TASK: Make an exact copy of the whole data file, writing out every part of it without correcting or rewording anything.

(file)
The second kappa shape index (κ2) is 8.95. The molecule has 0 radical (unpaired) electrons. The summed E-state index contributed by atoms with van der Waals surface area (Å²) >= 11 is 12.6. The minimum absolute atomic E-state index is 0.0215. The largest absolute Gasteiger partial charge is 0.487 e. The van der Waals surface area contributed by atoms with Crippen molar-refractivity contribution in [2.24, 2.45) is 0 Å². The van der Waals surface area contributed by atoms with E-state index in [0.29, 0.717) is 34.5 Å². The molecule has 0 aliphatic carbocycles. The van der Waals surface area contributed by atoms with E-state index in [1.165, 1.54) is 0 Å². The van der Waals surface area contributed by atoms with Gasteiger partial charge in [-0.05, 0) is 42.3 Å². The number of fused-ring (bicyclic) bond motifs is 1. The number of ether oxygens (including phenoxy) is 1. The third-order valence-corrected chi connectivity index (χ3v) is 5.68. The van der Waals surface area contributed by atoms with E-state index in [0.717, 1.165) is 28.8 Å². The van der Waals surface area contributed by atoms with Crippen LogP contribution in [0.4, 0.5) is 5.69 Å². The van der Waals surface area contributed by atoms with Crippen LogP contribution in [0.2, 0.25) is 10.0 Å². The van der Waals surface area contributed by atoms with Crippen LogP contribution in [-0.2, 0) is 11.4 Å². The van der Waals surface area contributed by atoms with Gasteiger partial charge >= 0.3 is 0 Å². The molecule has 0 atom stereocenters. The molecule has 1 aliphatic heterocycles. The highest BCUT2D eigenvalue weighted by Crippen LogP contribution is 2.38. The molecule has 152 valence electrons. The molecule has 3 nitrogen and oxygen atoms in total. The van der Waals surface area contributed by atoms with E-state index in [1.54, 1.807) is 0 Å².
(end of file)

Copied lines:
The second kappa shape index (κ2) is 8.95. The molecule has 0 radical (unpaired) electrons. The summed E-state index contributed by atoms with van der Waals surface area (Å²) >= 11 is 12.6. The minimum absolute atomic E-state index is 0.0215. The largest absolute Gasteiger partial charge is 0.487 e. The van der Waals surface area contributed by atoms with Crippen molar-refractivity contribution in [2.24, 2.45) is 0 Å². The van der Waals surface area contributed by atoms with E-state index in [0.29, 0.717) is 34.5 Å². The molecule has 0 aliphatic carbocycles. The van der Waals surface area contributed by atoms with E-state index in [1.165, 1.54) is 0 Å². The van der Waals surface area contributed by atoms with Gasteiger partial charge in [-0.05, 0) is 42.3 Å². The number of fused-ring (bicyclic) bond motifs is 1. The number of ether oxygens (including phenoxy) is 1. The third-order valence-corrected chi connectivity index (χ3v) is 5.68. The van der Waals surface area contributed by atoms with E-state index in [0.717, 1.165) is 28.8 Å². The van der Waals surface area contributed by atoms with Crippen LogP contribution in [0.4, 0.5) is 5.69 Å². The van der Waals surface area contributed by atoms with Crippen LogP contribution in [0.2, 0.25) is 10.0 Å². The van der Waals surface area contributed by atoms with Crippen LogP contribution in [-0.2, 0) is 11.4 Å². The van der Waals surface area contributed by atoms with Gasteiger partial charge >= 0.3 is 0 Å². The molecule has 0 atom stereocenters. The molecule has 1 aliphatic heterocycles. The highest BCUT2D eigenvalue weighted by Crippen LogP contribution is 2.38. The molecule has 152 valence electrons. The molecule has 3 nitrogen and oxygen atoms in total. The van der Waals surface area contributed by atoms with E-state index in [1.54, 1.807) is 0 Å².